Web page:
West Derby, Liverpool born wing half Harry Storer (Jr.) started his football career with Ripley Town in 1914 joining Eastwood Town in 1915 and Notts County as an amateur in 1918, without making a senior appearance for them. He joined Second Division Grimsby Town in February 1919 as an amateur initially as a centre forward, turning professional in April 1919 and making his Football League debut against Stockport County that August. Despite top scoring for the club with 12 goals during the 1919-20 season they were relegated at the end of the season. He soon moved to wing half and after 20 goals in 68 appearances First Division Derby County signed him in March 1921 for a record fee of £4,500, although they too were relegated in his first season at The Baseball Ground.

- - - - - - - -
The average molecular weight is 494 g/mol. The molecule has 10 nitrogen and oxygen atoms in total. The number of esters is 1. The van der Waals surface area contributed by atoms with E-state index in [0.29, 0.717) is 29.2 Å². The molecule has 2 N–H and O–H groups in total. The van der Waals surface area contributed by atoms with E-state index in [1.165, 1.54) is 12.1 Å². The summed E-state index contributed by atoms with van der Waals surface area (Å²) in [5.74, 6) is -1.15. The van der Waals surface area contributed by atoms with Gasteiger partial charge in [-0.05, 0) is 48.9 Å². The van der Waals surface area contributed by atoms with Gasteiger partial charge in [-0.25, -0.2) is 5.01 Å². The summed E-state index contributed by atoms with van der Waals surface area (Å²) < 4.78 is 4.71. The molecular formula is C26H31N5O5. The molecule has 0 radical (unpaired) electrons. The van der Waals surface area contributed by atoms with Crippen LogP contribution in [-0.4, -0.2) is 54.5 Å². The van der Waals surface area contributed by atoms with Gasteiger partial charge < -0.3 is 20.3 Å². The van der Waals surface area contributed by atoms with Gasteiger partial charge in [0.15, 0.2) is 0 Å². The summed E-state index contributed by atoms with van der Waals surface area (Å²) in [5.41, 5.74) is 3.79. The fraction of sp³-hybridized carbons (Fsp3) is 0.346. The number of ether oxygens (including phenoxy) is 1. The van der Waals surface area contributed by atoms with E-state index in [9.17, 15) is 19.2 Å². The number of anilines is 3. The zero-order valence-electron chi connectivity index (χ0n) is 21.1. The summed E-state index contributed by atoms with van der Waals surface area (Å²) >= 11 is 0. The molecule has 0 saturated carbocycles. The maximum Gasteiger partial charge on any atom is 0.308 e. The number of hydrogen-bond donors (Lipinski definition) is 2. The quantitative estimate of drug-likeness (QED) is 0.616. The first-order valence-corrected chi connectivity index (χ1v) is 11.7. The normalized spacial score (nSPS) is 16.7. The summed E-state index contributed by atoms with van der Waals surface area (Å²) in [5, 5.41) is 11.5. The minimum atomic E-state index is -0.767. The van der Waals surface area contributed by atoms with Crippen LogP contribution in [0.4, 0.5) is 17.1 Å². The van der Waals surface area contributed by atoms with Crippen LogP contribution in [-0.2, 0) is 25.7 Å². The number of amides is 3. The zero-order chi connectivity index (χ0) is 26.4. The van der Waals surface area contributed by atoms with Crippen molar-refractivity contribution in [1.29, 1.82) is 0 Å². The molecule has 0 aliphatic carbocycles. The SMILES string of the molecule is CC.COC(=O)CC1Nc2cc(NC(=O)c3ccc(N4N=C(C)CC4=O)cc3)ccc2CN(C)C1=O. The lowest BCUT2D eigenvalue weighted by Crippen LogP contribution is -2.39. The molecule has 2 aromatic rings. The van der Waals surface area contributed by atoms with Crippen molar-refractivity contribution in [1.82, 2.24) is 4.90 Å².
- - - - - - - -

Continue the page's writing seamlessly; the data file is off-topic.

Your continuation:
He scored 63 goals in 274 appearances for The Rams, evenyually becoming club captain, helping them back to the First Division as Second Division runners up in 1925-26, before signing for Burnley for £4250 in February 1929. He was first capped for England in May 1924 in a 3-1 victory over France in Paris, and won his second cap against Ireland in Belfast in October 1927. He scored 5 times in 54 appearances for Burnley before retiring in 1931. In June 1931 he became the manager of Coventry City holding the post throughout the 1930’s until the Second World War, winning the Third Division (South) Championship in 1935-36. He became manager of Birmingham City in June 1945, winning the Second Division Championship with them in 1947-48 before returning to become Coventry’s manager in November 1948, a post he held until November 1953. In June 1955 he became manager of Derby County winning the Third Division (North) Championship in 1956-57 and holding the post until May 1962,
He also played first class cricket for Derbyshire CC from 1920 to 1936. He was the son of Harry Storer (Sr) and the nephew of Bill Storer, both of whom played for Derby County, Bill also playing cricket for England and Harry playing football for among others Arsenal, Liverpool and Hibernian.